I am a blank slate, an empty vessel. I am a critic looking only at the text, attempting to wrangle with what is in front me, the art in its purest form. I am ignoring the noise, the hype, the backlash, the response to the backlash, etc. I am here to listen, and listen only, to the debut album from London, five-piece rock band The Last Dinner Party. If I did not so strictly adhere to my ruthless standards set down for myself, I would be forced to reckon with the massive popularity of their debut single “Nothing Matters,” which, released just last April, has amassed over 30 million plays on Spotify. I would simply have to wonder how they were signed to Island Records prior to releasing this debut single. I might even have to bring up their tour supporting Hozier, their appearance on Later… with Jools Holland, or the fact that their record Prelude To Ecstasy was produced by famed British producer James Ford, whose recent collaborators include Blur, Arctic Monkeys and Kylie Minogue. But none of this is pertinent to me, the blank slate.
What is of note is, of course, the music itself, and Prelude To Ecstasy is nothing if not an album whose music offers a lot to unpack. The Last Dinner Party—made up of Abigail Morris, Lizzie Mayland, Emily Roberts, Georgia Davies and Aurora Nishevci—are, first and foremost, pure maximalists. The gothic grandeur of Prelude To Ecstasy is apparent in everything from the lavish portrait of its cover to the nearly two-minute overture which begins the record. They are a group of young women unafraid to play to the cheap seats, embracing bombast and opulence over cool detachment. It’s refreshing, in a way, to see this theater-kid ambition made so plain so early in a career, without the safety-net of experience.
When it works, it can be pretty thrilling. A song like “The Feminine Urge” walks the line between broadway showstopper and genuine pop banger while somehow sticking the landing on a chorus that begins with the line, “I am a dark red liver stretched out on the rock. All the poison, I convert it and I turn it to love.” Elsewhere, “Sinner” brings to mind similarly raucous, earnest rockers Arcade Fire and their Funeral-era commitment to following every idea to its breaking point (and sometime beyond). When it falls flat, it can most often be blamed on too many ideas rather than not enough. Almost every one of these 12 songs contain at least one drastic turn at some point during their runtime, and while these stops and starts can be inspired when deployed sparingly, at a certain point the plot simply becomes too slippery to hold. Too much of a good thing is a theme that holds true throughout the record. One momentous crescendo can be exhilarating (see “Caesar on a TV Screen”) but earning that explosive finale again and again is a tall task, one the album does not always live up to.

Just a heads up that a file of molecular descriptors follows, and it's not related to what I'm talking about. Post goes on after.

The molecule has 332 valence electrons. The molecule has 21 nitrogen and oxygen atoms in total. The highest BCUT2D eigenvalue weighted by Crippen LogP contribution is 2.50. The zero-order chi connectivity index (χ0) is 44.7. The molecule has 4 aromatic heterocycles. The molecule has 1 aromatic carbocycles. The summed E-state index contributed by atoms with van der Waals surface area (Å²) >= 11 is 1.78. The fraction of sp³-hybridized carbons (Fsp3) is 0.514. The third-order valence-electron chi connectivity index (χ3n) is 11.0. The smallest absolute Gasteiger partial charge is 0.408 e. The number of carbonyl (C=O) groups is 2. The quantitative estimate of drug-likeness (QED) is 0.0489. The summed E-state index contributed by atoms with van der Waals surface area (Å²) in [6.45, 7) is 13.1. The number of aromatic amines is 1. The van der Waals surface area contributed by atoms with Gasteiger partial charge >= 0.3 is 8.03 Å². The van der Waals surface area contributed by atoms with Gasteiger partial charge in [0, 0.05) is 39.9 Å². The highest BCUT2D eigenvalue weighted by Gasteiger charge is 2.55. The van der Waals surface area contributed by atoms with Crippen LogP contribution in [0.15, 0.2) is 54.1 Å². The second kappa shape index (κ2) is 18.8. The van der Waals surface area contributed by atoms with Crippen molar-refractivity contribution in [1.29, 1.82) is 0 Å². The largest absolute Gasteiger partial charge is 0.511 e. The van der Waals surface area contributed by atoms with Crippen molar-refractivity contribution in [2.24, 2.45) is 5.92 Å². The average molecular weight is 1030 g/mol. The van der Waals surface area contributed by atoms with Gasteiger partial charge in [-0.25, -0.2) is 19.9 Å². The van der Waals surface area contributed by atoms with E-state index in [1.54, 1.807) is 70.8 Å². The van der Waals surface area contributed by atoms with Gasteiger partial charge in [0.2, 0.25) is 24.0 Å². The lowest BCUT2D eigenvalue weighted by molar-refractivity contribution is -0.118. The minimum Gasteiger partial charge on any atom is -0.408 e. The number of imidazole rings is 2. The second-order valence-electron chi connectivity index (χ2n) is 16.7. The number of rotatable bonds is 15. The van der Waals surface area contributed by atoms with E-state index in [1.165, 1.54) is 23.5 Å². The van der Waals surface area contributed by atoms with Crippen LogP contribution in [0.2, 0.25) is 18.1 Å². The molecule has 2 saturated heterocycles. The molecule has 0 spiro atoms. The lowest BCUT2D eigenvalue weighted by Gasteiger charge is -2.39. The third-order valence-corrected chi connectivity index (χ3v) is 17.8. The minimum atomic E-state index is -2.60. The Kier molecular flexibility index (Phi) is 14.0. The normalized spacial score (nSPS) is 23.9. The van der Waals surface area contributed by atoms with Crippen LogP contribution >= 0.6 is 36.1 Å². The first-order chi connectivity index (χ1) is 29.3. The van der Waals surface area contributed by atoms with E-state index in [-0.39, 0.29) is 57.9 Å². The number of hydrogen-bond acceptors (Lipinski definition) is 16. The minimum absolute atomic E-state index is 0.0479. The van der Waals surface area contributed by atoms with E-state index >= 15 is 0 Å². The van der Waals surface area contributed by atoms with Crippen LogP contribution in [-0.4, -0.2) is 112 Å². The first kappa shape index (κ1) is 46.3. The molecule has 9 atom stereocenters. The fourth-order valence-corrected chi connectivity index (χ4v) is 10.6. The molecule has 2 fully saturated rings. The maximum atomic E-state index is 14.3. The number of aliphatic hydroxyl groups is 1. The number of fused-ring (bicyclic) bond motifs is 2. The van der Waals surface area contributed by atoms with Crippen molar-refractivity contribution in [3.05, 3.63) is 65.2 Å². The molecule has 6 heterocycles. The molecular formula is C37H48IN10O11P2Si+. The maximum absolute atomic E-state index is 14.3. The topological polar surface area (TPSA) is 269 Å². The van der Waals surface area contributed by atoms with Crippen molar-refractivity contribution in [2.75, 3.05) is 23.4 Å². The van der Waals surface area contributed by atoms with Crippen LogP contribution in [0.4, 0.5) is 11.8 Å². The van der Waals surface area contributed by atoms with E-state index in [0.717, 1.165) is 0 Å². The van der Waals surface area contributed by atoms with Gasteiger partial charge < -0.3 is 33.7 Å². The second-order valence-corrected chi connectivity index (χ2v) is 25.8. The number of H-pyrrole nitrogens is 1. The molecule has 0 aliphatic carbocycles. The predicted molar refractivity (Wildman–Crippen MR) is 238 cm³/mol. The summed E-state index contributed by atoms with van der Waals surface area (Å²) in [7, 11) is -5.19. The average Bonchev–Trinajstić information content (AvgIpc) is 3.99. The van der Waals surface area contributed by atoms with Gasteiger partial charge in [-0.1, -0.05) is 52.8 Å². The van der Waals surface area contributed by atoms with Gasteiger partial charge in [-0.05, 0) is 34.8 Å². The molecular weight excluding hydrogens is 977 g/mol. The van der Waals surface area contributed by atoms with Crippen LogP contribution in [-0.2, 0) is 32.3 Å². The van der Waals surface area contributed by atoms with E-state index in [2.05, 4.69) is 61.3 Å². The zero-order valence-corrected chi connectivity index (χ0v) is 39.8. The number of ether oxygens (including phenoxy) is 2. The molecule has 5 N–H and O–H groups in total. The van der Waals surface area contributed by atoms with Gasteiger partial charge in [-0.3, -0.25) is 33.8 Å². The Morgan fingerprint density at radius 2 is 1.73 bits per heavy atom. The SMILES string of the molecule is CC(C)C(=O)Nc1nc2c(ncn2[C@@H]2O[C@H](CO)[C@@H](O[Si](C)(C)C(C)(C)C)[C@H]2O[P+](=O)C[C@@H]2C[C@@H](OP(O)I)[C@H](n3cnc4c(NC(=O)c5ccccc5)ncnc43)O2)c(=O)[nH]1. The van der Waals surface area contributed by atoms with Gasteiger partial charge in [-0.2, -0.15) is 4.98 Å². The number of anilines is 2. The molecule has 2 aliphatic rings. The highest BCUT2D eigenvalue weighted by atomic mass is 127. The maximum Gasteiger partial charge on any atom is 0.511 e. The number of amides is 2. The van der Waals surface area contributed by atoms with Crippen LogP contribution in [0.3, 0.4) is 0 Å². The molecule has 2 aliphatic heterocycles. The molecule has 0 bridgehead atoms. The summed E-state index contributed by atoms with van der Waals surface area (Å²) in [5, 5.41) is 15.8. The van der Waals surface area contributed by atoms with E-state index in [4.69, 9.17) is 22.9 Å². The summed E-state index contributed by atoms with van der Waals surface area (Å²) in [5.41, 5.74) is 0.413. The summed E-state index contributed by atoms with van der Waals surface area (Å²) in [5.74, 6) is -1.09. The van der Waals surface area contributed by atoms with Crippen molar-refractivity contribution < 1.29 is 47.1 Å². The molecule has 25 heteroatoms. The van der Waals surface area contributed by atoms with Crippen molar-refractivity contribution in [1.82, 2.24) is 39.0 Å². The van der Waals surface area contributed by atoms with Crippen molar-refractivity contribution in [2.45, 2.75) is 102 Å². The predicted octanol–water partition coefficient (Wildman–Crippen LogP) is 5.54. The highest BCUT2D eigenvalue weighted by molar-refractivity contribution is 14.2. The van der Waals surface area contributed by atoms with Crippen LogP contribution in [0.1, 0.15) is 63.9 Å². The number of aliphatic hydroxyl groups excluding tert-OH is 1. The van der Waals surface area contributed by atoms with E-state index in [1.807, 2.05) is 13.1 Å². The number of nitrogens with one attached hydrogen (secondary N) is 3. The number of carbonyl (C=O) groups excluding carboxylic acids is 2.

But again, these are signs of ambition more than they are abject failure. These are young people putting all on the line, much preferred over jaded indifference. Sure, there are moments when their reach exceed their grasp, where lyrics like “I die for you, no questions asked” and “I’m just a mirror, I don’t exist without your gaze” elicit a cringe or two, where their theater-troupe melodrama of it all becomes just a little insufferable, but for those who lock in with what The Last Dinner Party are doing, Prelude To Ecstasy has a chance to be a truly affecting and exciting debut, to the point where everything else is moot.
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